Meet the Expert
Who: Greg Rachon
What: Brewing research scientist
Where: Campden BRI
Despite being effective, artificial food preservatives have received a bad rap in recent years. In fact, any ingredient that appears to have been chemically synthesised seems to be a big turn-off for consumers these days. They prefer to see ‘real food’ on the ingredients list; something that looks like it ‘should’ be in food.
Collectively, this movement is called clean label. What seemed to initially be a trend now looks to be here to stay. Consumers’ desires drive the market and they are steering it toward clean label products.
The challenge for the food industry is to source preservatives from natural ingredients that can then be incorporated into a product without negatively impacting its appeal through an off-taste or appearance etc. For example, even in an age where (as consumers) we’re quite open to novel products, adding essential oil to beer could create an unusual beverage that would likely raise eyebrows.
Finding the right antimicrobial
A food manufacturer’s first consideration when looking to use a clean label preservative should be: “what natural preservatives are available that would complement my product?”
At Campden BRI, we asked a similar question at the start of a new research project. With the aim of assessing the efficacy of natural antimicrobials against spoilage bacteria, as part of the project we performed an initial screen of potential ‘clean label’ preservatives over a wide range of pH levels, preservative concentrations and ethanol levels.
Several natural antimicrobials looked promising, including:
- lemongrass oil
- orange oil
- hop extracts, and
- British wine
The prospective preservatives were individually subjected to microbiological challenge tests in specific products, including orange juice and chicken, to find out how effective they really were when in-situ.
What did we find?
Of all our findings, the most significant included the lemongrass oil’s effectiveness against yeast in orange juice compared to orange oil and limonene. Lemongrass oil also halved the heat resistance of yeast ascospores, making this organism more susceptible to heat processes – potentially a very valuable finding for manufacturers who pasteurise fruit juices that are susceptible to yeast contamination.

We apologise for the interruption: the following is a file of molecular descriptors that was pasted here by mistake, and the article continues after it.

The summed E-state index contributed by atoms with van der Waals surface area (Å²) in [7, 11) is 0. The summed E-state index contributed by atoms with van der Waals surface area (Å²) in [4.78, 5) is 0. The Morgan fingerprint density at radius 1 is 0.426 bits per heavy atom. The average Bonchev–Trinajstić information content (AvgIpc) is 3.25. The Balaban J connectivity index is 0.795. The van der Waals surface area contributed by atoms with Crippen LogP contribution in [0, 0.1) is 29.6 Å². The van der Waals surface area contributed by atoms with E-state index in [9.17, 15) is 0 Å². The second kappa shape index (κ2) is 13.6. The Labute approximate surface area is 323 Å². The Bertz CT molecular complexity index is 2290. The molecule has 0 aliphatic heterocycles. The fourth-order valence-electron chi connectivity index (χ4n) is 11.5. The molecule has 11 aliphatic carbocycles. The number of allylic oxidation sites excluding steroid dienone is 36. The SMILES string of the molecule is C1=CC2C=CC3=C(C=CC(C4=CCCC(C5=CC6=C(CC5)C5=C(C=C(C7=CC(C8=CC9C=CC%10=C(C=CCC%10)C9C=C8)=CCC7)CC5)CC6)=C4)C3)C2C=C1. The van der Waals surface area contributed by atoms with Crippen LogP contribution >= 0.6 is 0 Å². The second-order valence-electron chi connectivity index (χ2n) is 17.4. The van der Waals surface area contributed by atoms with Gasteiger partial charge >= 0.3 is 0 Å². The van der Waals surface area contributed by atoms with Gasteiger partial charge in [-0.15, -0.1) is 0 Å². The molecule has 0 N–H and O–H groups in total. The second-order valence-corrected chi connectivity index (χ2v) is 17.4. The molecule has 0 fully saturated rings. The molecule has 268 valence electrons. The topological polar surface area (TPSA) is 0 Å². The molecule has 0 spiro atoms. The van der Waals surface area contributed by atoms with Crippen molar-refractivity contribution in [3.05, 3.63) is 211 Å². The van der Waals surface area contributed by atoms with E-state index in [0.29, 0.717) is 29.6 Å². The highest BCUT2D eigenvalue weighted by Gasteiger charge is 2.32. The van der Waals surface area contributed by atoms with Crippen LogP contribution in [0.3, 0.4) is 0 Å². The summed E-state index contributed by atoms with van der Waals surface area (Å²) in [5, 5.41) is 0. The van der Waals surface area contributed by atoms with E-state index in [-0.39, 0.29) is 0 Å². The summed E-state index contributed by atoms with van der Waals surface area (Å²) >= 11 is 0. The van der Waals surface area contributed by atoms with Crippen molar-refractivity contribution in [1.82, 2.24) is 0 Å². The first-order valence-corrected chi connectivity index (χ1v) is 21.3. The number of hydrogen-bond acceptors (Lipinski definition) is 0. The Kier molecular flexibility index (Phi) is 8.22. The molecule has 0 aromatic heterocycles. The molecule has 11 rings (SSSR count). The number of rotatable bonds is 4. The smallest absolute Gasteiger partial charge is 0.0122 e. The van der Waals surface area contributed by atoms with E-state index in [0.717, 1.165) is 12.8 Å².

The hop extract showed substantial inhibition of Alicyclobacillus in orange juice – which is significant as this organism has been found to spoil fruit juices. Bacillus cereus was another microorganism that the hop extracts were effective against; Listeria, however, was left unaffected by this ingredient.
Another surprising result was observed for the wine. Despite previous and compelling research that suggested otherwise, we did not find British red wine to have an antimicrobial effect against Campylobacter.
A future rival of artificial preservatives?
Our research has shown that if you’re willing to put the time and effort in, it is possible to find natural preservatives with a narrow spectrum of antimicrobial effects in specific products. We found a few potential applications for the drinks industry but, overall, our study highlighted the difficulty of identifying a universal natural antimicrobial with several applications.
To have an effect, we often found a high quantity of the natural antimicrobial was required. So, even though an orange cordial with hoppy notes may sound appealing, the high quantity of hop extract required for an antimicrobial effect would more likely create a beer-flavoured orange juice – perhaps not so tasty.
The trick is to source natural preservatives that can enhance the product, for example, citrus oils in fruit juices.